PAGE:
He also told me a story about the Death Bridge. During a ceasefire, Antranig and his friend took bikes and crossed the bridge to Bourj Hammoud. The two teenagers had just made it to Bourj Hammoud when shooting broke out between the Syrians and the Khataeb (Phalangists). The boys ditched their bikes and jumped into a building where they waited out the shooting, which went on for over five hours.

 

Antranig’s father, who could make out the bridge from his balcony in Nor Hadjin, called a friend in Bourj Hammoud to find out what had happened. There were dead bodies on the bridge, he was told. So he went down to the bridge to check the bodies to make sure his son was not among them.

 

By the end of my two weeks in Beirut, I had accomplished what I had set out to do. The Serinossians would not be crossing the Death Bridge on a daily basis. I had decided to situate my family in the small, self-contained neighborhood of Nor Hadjin, with extended family living across the river in Bourj Hammoud. I had determined which school the children attended, the church in which the family worshipped, and even the house in which they lived. In addition, like a bird assembling twigs, twine, and grasses for a nest, I had collected dozens of anecdotes, stories, and historical details that would help me in pushing forward with the novel.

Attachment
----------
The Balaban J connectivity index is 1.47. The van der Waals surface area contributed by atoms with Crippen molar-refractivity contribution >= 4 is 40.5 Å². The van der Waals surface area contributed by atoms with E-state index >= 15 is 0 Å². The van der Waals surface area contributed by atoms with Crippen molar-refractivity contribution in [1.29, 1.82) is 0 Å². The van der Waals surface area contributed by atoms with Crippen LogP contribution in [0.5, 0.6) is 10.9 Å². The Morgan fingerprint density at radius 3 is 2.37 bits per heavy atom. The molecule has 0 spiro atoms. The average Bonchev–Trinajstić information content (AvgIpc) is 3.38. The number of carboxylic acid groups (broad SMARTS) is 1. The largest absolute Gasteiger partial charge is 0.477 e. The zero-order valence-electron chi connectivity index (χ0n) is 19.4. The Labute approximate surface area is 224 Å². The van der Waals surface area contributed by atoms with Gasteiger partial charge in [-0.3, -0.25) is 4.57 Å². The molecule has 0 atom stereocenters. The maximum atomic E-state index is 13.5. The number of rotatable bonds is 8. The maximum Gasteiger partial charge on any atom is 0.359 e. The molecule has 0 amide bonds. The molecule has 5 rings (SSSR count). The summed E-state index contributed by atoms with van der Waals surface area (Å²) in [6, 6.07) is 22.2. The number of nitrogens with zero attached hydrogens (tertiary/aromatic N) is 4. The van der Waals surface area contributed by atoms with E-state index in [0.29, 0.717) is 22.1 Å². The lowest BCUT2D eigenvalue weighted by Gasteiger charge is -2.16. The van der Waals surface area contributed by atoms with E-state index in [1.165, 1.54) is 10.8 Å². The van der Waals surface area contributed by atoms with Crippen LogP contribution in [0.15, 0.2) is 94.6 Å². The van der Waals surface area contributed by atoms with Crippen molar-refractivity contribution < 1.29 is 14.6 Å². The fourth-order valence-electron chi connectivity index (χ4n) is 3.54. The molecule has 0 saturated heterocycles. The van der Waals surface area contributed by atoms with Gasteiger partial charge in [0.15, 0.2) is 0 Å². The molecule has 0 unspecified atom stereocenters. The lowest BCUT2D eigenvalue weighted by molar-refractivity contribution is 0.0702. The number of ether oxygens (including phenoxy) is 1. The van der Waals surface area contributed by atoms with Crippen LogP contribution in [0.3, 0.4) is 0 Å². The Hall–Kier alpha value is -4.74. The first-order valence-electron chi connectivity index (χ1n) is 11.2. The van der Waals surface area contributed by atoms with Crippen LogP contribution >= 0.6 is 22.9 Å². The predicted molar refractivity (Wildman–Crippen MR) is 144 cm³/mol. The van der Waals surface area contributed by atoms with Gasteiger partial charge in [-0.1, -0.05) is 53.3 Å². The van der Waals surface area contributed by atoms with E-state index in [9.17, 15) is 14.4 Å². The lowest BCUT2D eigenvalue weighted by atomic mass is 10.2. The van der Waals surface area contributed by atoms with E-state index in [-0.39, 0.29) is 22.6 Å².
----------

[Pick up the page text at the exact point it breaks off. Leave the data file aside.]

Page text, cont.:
Nancy Kricorian

 


The Harvey Effect

 

In the past few weeks I have read close to 90% of the articles about Harvey Weinstein—a man I have known and loathed for twenty-five years—starting with the New York Times piece about his decades of sexual harassment settlements, and Ronan Farrow’s bombshell article in the New Yorker with accounts of rape. Once those two hit, the proverbial floodgates opened with more and more women coming forward with accounts of harassment and assault. After having heard dozens of stories about Harvey’s cruelty and physical violence from traumatized former employees, both men and women, I always knew that he was a monster, but I did not know the extent of the sexual harassment that went on, nor did I know that he was a rapist.

 

Because of the deluge of testimonies by many prominent women, his reign of terror was put to an end as Harvey was forced out of his company, was booted out of the Academy, and France is moving to strip him of his Legion of Honor. His crimes are currently being investigated in New York, London, and Los Angeles. For those of you who are interested in reading more, David Hudson at Criterion’s The Daily provided a great roundup of the news and analysis, and has been adding updates since the piece posted last week. Two of the funniest responses—and at times we do need to laugh amidst the horror—were Alexandra Petri’s Harvey Weinstein and that ‘different time’ when hostile workplaces were totally okay, and Samantha B’s video riff. Brit Marling’s piece in The Atlantic on the economics of consent was also great. I encouraged my spouse James to return a call from the Hollywood Reporter, and Oprah Winfrey then cited James’s remarks in her Facebook post about Harvey. And of course, when asked for his opinion, Woody Allen, who would have been better advised to decline to comment, said that he was worried about a “witch hunt atmosphere.” In response, Lindy West penned a sizzling op-ed entitled Yes, this is a witch hunt. I’m a Witch and I’m hunting you. Lo and behold, it was then reported that Woody Allen’s new film, currently shooting in New York, features a sexual relationship between a 44-year-old man played by Jude Law and a 15-year-old ‘concubine’ (what does this even mean?) played by Elle Fanning.